The Vietnam War seems to have some kind of informing effect to this narrative, as one of the psychopaths is an ex-Viet Cong, Vietnamese officer who is hell bent on revenge against Charlie Company who wasted My Lai. It’s a cute bit of twist that this is made to weave back into the burning monks protesting the war. The film strives towards leaving violence behind, but in doing so it has to go through copious amounts of carton violence to get there.
The thought that popped into my mind was “what would Ingmar Bergman make of this?”
Bergman’s film ‘Persona’ centres around the moral abjection and horror to the image of a Buddhist monk setting himself on fire, as it happened in the 1960s and seen on the TV news in Sweden. Liv Ulmann’s character goes into a state of aporia and shock as she tries to cut herself off from a world that horrifies her. You sort of wonder if Bergman would accept the contention that the self immolation as a selfless act really leads us to a world that is post-violence. Fromwhat I can recall, ‘Persona’ seemed to posit that violence in society stems from our indifferent practice of hypocrisy. I wonder if Bergman would have understood the irony of indifferent cruelty leads to enlightenment and laughed – or whether he might have simply spat the dummy.
The Zodiac Killer
One of the victims of the psychopaths turns out to be the Zodiac Killer. He is incorrectly murdered in 1975 in this film. It got me thinking about the prevalence of psycho-killers in popular imagination to the point that we sort of accept that there is a certain space they occupy in our cultural imagination. Even the Talking Heads song ‘Psychokiller’ has a weird anecdote where the woman who inspired David Byrne with the phrase ‘Psychokiller’ was herself brutally murdered by a random psychokiller.
It seems a shame that this film comes after the magnificent Fincher film because, while the killing of the Zodiac Killer in this film is funny, it seems like an exhausted subject, and the resulting laugh is dry and tired. It’s hard to imagine a higher point of psychokiller craziness than what we have in something like ‘Silence of the Lambs’, so having seven of them running around merely becomes an attempt to substitute quality with quantity.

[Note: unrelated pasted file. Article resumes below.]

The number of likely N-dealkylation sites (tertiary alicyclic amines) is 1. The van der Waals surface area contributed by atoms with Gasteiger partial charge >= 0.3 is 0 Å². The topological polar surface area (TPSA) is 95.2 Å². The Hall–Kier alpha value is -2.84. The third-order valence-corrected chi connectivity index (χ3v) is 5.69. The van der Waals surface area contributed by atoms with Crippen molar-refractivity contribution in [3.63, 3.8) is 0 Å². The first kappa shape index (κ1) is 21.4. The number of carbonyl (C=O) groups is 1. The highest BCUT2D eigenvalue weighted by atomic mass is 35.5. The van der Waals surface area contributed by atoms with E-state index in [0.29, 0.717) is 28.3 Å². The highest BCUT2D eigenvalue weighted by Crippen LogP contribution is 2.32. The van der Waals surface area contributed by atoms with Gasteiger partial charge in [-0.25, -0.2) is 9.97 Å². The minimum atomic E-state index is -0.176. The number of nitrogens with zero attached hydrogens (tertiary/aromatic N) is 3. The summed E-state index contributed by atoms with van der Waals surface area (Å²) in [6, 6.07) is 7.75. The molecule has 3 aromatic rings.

now that I reflect on all this, I do wonder if the Zodiac Killer got to see ‘Dirty Harry’.
Seven Go Around Town
Seven anything is the makings of an epic. One of the story tropes in fiction is the seven who by some chicanes in fortune come together to accomplish a task. It’s ‘the Seven Samurai’, it is the ‘Magnificent Seven’ – and when it’s sold cheap it’s the ‘Three Amigos’ or ‘Ocean’s’ 11, 12 and 13.
Even the script laughs at this construction of its own film, when Rockwell’s Billy says, “Maybe we should make it Seven Lesbians and two of them are black, which would at least get it made”. That’s an odd line that suits an environment where film funding is driven by arbitrary political correctness routines, rather than Hollywood. One suspects the script was set somewhere else before it was moved to LA.
The fake climax described by Billy is intriguing in that all the generic cliches of other films are put together haphazardly, but being a movie about movies it leaves you wondering if there were more gags to be had just there.